The sequencing of the human genome has presented new possibilities for addressing why many people do not respond to available medicines, and finding new therapies that will work better for individuals.

Several common but complex diseases such as diabetes, Alzheimer’s disease and hypertension have been shown to have a genetic component although that is not completely understood.

And treatments that work for some people don’t work for others. A third of people with hypertension do not respond to standard treatment with ACE inhibitors, for example. And up to 70 percent of people with cholesterol are not helped by cholesterol-lowering statins.

A personalized genetics-based approach to medicine could improve diagnosis, therapy and health outcomes by bypassing medications or therapies that will not work for a certain individual and go directly to a treatment more likely to have a positive effect.

Michael L. Good, M.D., dean of the UF College of Medicine. Photo by Priscilla Santos

“I think this is going to have an impact on medicine in the coming years, and UF is particularly well-poised to link genetic, clinical and translational medicine,” said Michael Good, M.D., dean of the UF College of Medicine.

But getting to the point where personalized medicine is a reality means starting with existing resources.

Chisholm and his team have turned to electronic medical records as a foundation on which to build a framework for personalized medicine.

“The question is, can we use electronic health records to answer genomic questions?” he said.

They have spent the last decade exploring that question by creating databanks that link DNA records from patients to clincal test results and health questionnaires. So far they have information for 10,000 people, but the potential is far greater, as available electronic medical records databases contain hundreds of millions of laboratory values for millions of people.

To test the value of the database for a genomics application, the researchers used it to develop an algorithm to predict which individuals would develop type 2 diabetes based on a number of variables. The test proved successful.

The data can be used in many genetics-based studies since it allows for selection or exclusion of certain characteristics or combinations thereof. The researchers have shared their data with other investigators for various studies.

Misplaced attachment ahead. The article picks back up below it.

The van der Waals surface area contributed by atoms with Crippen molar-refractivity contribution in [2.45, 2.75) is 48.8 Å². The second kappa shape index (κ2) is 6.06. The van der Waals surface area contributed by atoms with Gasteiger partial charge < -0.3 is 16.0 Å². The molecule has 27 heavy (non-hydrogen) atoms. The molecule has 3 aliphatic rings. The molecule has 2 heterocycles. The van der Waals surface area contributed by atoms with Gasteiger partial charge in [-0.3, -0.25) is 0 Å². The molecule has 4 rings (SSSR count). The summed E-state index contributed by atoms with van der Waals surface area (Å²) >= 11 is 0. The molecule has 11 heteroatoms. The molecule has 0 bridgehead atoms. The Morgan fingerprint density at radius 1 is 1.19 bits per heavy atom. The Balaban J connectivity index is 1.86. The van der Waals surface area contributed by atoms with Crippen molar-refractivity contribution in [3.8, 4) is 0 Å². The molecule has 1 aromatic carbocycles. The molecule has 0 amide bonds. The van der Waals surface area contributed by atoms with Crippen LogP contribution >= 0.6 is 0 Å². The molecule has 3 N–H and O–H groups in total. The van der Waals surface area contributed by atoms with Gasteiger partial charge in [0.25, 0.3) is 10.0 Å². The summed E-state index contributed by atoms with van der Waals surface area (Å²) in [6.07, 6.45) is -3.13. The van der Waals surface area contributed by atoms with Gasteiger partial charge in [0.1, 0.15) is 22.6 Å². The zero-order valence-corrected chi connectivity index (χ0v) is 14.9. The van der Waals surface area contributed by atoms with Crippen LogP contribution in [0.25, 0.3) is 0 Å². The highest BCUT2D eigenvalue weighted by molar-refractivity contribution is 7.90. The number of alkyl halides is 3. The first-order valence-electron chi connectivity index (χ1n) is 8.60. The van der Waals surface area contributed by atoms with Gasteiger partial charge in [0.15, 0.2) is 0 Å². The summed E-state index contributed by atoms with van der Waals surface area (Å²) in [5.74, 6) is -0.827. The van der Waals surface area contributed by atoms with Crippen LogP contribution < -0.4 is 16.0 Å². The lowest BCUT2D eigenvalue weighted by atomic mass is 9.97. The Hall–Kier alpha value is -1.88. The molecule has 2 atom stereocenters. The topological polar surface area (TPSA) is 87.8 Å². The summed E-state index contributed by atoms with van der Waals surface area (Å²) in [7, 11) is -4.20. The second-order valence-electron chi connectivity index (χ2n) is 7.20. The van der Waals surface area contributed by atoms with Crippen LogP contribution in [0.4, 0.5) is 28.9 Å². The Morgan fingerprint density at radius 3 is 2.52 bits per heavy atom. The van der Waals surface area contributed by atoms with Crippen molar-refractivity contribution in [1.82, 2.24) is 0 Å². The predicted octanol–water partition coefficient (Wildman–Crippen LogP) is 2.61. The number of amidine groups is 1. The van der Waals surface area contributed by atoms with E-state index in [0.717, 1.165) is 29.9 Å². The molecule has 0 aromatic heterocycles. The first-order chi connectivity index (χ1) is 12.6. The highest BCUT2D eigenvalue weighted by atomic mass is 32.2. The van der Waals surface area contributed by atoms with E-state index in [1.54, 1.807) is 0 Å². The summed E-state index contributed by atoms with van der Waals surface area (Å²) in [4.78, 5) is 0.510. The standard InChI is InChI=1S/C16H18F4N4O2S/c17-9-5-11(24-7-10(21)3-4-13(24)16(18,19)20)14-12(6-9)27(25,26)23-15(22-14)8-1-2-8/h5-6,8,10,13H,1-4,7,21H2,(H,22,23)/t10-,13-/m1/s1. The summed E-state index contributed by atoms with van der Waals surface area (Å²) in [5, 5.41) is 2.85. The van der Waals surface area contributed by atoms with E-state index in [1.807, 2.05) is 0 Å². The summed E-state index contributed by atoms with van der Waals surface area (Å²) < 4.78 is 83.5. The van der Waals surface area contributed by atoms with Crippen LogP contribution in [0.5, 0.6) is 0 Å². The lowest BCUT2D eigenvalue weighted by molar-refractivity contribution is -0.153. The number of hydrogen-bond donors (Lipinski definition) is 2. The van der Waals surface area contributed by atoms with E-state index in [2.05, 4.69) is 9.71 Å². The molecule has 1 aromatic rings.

“This is an area of great potential for health care moving forward, as more people use electronic medical records for research,” said Win Phillips, D.Sc., UF vice president for research.

Faculty Council Award Ceremony
by HSC Staff

2010 Lifetime Achievement Awards:

Melvin Greer, M.D., professor of neurology, department of neurology
After earning his medical degree at New York University and service in the U.S. Navy, Melvin Greer, M.D., joined UF’s faculty in pediatrics and neurology in 1961. He became the first chairman of neurology when the departmental status was attained in 1974 and remained chair until 2000. Greer served in a number of positions for the American Academy of Neurology, including president from 1985-1987. He has earned a reputation in the medical legal arena and was called on to consult on the Terri Schiavo case. He received several teaching awards from UF, including the 1970 Hippocratic Award and the 1975 and1979 Awards for Clinical Teaching Excellence. He served on the National Board of Medical Examiners from 1971 to 1975.

Irvin F. Hawkins Jr., M.D., F.S.I.R., professor emeritus
Irvin Hawkins Jr., M.D., earned his medical degree from the University of Maryland in 1962. He then completed an internship at Mercy Hospital in San Diego and was a captain in the U.S. Air Force from 1963 to 1965. Hawkins completed his residency training in diagnostic radiology at The Ohio State University from 1965 to 1968. Hawkins began his career at UF’s College of Medicine in 1968 as the NIH fellow and special trainee in cardiovascular radiology and advanced to chief of interventional radiology in 1969, a position he held for 30 years. He became professor of radiology in 1976 and professor of surgery in 1981. Hawkins’ contributions to the field of interventional radiology include the development of carbon dioxide angiography. This technique is widely used and is gaining popularity due to cost concerns and nephrotoxic effects of other contrast and imaging agents.